January 29, 2010

Your Baby Can Read! But Should They?

We've all seen the ads and seen the trends:  Infants who can barely sit up that can recognize 100 basic flash cards.  Toddlers who can "read" a shockingly large number of words.  Parents who park their little ones in front of the TV for hours of educational programs to give them a step up in school.  Does it work?

Well, yes.  You can see the results all around you, from the baby in the infomercial to your neighbor's little reading prodigy.  The real question is, should we be pushing our children to this extreme?

In a word, my answer is no.  For two reasons.

1)     As a child, I did great with reading, and I still absolutely love reading to this day.  Many of my friends can say the same thing, and I can tell you what our parents did in common: they read to us as children.  The way to cultivate a lifelong love of reading is to give your kids wonderful exposure to books from a very young age.

Learning words from flash cards is very different, and it won't fix the ills of the educational system.  What's wrong with education in this country has to do with poor funding, teaching to the test and grossly overcrowded classrooms.  Failing to recognize 100 flashcards by age three has no bearing on your child's future, but failing to have exposure to quiet, pleasant time with books may.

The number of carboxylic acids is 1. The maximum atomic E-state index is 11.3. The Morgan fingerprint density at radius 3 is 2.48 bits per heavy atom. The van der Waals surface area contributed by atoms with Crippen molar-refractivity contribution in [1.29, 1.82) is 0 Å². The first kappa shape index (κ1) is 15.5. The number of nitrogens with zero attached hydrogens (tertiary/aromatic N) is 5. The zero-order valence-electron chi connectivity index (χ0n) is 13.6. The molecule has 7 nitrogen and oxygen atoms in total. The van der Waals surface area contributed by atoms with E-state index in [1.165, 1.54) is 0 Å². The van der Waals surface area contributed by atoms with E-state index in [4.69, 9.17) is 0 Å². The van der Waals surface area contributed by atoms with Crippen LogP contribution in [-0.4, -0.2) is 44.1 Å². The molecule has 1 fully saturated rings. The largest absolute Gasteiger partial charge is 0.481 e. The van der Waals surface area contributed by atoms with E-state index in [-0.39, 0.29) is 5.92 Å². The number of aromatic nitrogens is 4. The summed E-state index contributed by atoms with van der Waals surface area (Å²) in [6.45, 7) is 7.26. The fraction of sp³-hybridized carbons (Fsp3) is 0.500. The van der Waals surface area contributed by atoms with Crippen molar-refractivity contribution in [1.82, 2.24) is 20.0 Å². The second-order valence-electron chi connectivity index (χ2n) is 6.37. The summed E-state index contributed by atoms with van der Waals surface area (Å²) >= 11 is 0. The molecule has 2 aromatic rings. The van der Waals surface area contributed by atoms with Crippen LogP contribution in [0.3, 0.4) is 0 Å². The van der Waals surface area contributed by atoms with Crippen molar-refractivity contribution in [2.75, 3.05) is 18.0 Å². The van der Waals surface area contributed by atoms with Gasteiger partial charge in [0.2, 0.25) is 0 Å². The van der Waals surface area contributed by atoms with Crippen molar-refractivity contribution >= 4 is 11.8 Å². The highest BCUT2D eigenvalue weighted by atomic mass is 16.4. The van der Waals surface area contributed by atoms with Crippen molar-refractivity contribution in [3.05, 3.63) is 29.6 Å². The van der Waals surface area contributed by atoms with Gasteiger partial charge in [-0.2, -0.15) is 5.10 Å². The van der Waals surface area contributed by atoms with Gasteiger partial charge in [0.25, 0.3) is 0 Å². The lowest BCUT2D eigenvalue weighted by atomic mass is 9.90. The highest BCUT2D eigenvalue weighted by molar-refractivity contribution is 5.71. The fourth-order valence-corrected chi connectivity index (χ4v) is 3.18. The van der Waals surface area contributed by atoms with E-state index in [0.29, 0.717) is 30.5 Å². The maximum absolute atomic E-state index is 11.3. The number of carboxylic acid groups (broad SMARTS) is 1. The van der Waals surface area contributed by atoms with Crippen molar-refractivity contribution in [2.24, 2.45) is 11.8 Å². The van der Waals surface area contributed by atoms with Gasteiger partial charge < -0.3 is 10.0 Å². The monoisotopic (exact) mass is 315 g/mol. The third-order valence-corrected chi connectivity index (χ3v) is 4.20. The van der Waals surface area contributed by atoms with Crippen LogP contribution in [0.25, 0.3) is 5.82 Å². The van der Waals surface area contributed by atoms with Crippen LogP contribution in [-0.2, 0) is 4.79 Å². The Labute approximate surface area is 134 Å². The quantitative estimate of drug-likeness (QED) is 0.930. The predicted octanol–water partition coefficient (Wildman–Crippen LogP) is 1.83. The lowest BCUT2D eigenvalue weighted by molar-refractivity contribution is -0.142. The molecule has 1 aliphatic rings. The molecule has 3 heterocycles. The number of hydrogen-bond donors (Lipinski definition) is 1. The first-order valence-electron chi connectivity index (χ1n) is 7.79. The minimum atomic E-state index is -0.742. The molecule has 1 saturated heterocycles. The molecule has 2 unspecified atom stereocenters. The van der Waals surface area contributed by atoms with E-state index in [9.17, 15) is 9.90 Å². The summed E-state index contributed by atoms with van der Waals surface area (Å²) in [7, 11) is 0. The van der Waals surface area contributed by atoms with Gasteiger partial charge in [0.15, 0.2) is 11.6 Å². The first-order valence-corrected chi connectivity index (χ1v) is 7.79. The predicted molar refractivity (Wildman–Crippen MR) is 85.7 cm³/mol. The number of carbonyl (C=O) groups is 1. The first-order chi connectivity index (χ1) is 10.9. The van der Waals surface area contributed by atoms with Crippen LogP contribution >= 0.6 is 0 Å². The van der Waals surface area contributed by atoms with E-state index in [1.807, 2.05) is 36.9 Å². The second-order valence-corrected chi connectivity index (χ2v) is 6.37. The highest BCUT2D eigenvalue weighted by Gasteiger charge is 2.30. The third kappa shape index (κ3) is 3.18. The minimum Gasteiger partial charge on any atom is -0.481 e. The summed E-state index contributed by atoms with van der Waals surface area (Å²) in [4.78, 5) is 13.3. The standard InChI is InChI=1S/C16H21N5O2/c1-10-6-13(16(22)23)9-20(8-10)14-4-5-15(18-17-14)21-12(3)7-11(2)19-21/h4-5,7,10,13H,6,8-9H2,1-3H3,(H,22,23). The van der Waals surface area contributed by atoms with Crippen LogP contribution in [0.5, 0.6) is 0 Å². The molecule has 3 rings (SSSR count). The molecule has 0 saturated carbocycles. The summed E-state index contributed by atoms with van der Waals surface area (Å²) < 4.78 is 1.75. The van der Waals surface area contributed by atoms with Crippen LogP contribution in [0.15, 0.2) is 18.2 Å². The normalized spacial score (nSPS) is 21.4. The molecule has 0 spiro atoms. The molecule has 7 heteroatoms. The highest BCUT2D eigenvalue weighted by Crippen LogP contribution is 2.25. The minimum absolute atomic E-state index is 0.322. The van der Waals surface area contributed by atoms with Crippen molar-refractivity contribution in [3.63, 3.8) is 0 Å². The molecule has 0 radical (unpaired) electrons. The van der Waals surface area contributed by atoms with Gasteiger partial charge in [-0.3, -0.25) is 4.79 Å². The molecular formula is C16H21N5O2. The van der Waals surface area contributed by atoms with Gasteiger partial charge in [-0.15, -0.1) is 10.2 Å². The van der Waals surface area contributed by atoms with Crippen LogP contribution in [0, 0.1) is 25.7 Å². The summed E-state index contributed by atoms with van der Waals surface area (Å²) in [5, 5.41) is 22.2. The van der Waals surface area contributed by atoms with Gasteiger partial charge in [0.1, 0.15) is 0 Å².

2)     It is absolutely possible to teach your child to "read" from the various educational systems available, so you may be thinking, why not do it?  It may not be necessary for the development of an intelligent child, but what can it hurt?  A lot, actually.

You see, there are only so many hours in the day and your child has only so much energy to devote to growth and development.  And think of all the growth and development you child has to do between birth and age four! Enormous physical growth must take place, as well as coordination, manners, social skills, verbal skills, listening skills, emotional understanding.  It is an exhausting list.  When you take some of your child's time and energy to learn a skill they don't need, you rob them of a chance to hone a skill that is at their developmental level.  This could lead to a child who is verbally behind her peers, or to a boy who isn't as socially capable as he could be.

Each child is an individual and, of course, everyone develops at their own rate.  Some children will walk early, others will talk early.  Some will have surprising manual dexterity while struggling with gross motor skills.  Others will show an early interest in words and reading.  The key is to let your child lead the discovery of their interests and skills, and not to push them.

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